In the years that followed, enactment of permaculture through design and intimately working on the land has enabled a growing consciousness of a sense of participation with rather than power over nature. It is an intimacy, an inhabiting rather than an occupying of the land. Through seeing the farm as a living system, I experience intense and powerful feelings of connectedness with nature that I never did as a plant pathologist. It is a spiritual connection. I'm beginning to know the wind and its changes, where water flows and where frost forms its patterns. Finally real meaning is given to the sterile classroom learning of geography and biology, of physics and chemistry as we attempt to develop a dynamic, interconnected, complex and sustainable system evolving over time and space where energy and resources are used as effectively and productively as possible.
Such long and protracted engagement brings forth the sense of place. There are no short cuts here. The sense of place means a far more intimate knowledge of where we physically live. I discover the exquisite and subtle world of myriads of insects and other small life forms and note with pleasure the appearance of a new species of bird as biodiversity increases. I am learning to recognise the subtle seasonal changes, the natural indicators. The lemon verbena in its first pale green scented leaves of late spring is a signal to plant the tender crops while the cry of the currawongs as they return from the mountains signals the return of winter.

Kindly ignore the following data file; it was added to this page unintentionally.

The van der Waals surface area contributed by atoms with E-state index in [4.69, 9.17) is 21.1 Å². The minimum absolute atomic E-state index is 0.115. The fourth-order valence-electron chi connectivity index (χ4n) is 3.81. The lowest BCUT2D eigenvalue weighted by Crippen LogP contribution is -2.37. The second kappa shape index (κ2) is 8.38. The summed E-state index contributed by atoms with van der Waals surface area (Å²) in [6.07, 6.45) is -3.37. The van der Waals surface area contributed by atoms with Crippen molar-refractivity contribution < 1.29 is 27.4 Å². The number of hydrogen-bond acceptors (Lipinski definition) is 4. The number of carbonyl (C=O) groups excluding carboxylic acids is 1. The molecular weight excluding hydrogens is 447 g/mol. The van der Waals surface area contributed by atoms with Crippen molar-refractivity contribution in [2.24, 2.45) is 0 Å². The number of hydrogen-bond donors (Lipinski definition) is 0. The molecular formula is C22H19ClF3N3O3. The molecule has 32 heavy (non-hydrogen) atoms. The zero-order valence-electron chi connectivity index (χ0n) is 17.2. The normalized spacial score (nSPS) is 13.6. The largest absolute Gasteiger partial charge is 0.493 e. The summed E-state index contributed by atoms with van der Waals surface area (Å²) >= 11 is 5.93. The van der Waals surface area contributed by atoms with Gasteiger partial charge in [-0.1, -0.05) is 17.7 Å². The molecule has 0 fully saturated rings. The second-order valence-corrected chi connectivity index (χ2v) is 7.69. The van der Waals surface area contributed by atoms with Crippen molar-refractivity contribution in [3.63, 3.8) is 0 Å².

Weeds take on new meaning, they are great teachers. They indicate wet and dry places, the low pH of the soil, the lack of minerals. They are the signs of our past failure to inhabit the land. They are marvellous sources of biomass, they become the black gold of compost, of mulch, even food. They provide nectar for insects, seeds for birds, cover for the earth that humans have made naked. And if we are content to wait long enough, they may prepare the way for native species as natural succession unfolds.